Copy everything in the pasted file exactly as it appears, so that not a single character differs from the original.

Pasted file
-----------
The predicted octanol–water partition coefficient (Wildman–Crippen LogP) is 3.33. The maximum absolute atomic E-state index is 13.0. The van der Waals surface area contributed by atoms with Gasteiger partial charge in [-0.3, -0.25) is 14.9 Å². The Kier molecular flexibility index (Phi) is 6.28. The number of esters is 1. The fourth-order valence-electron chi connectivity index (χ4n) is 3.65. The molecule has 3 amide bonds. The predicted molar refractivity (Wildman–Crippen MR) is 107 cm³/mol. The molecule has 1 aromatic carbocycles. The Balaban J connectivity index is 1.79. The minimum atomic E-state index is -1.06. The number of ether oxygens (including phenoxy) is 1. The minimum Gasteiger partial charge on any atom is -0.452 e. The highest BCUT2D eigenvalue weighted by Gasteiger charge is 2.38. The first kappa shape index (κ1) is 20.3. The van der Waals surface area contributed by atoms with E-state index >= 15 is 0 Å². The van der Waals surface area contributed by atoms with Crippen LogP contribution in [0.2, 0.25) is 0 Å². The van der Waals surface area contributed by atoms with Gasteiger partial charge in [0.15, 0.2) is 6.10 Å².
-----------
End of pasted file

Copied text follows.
The predicted octanol–water partition coefficient (Wildman–Crippen LogP) is 3.33. The maximum absolute atomic E-state index is 13.0. The van der Waals surface area contributed by atoms with Gasteiger partial charge in [-0.3, -0.25) is 14.9 Å². The Kier molecular flexibility index (Phi) is 6.28. The number of esters is 1. The fourth-order valence-electron chi connectivity index (χ4n) is 3.65. The molecule has 3 amide bonds. The predicted molar refractivity (Wildman–Crippen MR) is 107 cm³/mol. The molecule has 1 aromatic carbocycles. The Balaban J connectivity index is 1.79. The minimum atomic E-state index is -1.06. The number of ether oxygens (including phenoxy) is 1. The minimum Gasteiger partial charge on any atom is -0.452 e. The highest BCUT2D eigenvalue weighted by Gasteiger charge is 2.38. The first kappa shape index (κ1) is 20.3. The van der Waals surface area contributed by atoms with E-state index >= 15 is 0 Å². The van der Waals surface area contributed by atoms with Crippen LogP contribution in [0.2, 0.25) is 0 Å². The van der Waals surface area contributed by atoms with Gasteiger partial charge in [0.15, 0.2) is 6.10 Å².